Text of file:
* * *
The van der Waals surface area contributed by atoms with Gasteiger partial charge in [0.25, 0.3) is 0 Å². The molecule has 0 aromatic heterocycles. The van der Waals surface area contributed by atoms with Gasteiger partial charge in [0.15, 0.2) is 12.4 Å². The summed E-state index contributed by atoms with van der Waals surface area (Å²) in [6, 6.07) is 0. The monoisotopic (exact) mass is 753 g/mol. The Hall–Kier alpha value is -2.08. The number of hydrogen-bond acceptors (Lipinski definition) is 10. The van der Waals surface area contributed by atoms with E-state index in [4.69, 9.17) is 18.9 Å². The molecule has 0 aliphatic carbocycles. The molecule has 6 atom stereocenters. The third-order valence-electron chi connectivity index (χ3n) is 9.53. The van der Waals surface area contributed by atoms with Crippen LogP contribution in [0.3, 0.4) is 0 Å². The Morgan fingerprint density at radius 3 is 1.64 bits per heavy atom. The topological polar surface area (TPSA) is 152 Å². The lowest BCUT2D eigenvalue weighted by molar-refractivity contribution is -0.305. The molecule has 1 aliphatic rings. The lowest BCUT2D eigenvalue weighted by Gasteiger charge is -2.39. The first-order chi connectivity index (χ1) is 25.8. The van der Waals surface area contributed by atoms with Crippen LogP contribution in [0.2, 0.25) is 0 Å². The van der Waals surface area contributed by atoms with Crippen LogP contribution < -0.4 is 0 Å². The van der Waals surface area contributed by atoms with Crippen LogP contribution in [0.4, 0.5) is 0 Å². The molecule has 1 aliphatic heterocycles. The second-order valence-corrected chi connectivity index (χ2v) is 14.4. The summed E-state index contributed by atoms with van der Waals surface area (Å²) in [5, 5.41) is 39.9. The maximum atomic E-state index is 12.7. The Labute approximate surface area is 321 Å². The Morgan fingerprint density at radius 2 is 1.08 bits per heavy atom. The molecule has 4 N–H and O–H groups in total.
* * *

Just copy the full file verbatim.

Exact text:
The van der Waals surface area contributed by atoms with Gasteiger partial charge in [0.25, 0.3) is 0 Å². The molecule has 0 aromatic heterocycles. The van der Waals surface area contributed by atoms with Gasteiger partial charge in [0.15, 0.2) is 12.4 Å². The summed E-state index contributed by atoms with van der Waals surface area (Å²) in [6, 6.07) is 0. The monoisotopic (exact) mass is 753 g/mol. The Hall–Kier alpha value is -2.08. The number of hydrogen-bond acceptors (Lipinski definition) is 10. The van der Waals surface area contributed by atoms with E-state index in [4.69, 9.17) is 18.9 Å². The molecule has 0 aliphatic carbocycles. The molecule has 6 atom stereocenters. The third-order valence-electron chi connectivity index (χ3n) is 9.53. The van der Waals surface area contributed by atoms with Crippen LogP contribution in [0.3, 0.4) is 0 Å². The Morgan fingerprint density at radius 3 is 1.64 bits per heavy atom. The topological polar surface area (TPSA) is 152 Å². The lowest BCUT2D eigenvalue weighted by molar-refractivity contribution is -0.305. The molecule has 1 aliphatic rings. The lowest BCUT2D eigenvalue weighted by Gasteiger charge is -2.39. The first-order chi connectivity index (χ1) is 25.8. The van der Waals surface area contributed by atoms with Crippen LogP contribution in [0.2, 0.25) is 0 Å². The van der Waals surface area contributed by atoms with Crippen LogP contribution < -0.4 is 0 Å². The van der Waals surface area contributed by atoms with Crippen LogP contribution in [0.4, 0.5) is 0 Å². The molecule has 1 aliphatic heterocycles. The second-order valence-corrected chi connectivity index (χ2v) is 14.4. The summed E-state index contributed by atoms with van der Waals surface area (Å²) in [5, 5.41) is 39.9. The maximum atomic E-state index is 12.7. The Labute approximate surface area is 321 Å². The Morgan fingerprint density at radius 2 is 1.08 bits per heavy atom. The molecule has 4 N–H and O–H groups in total.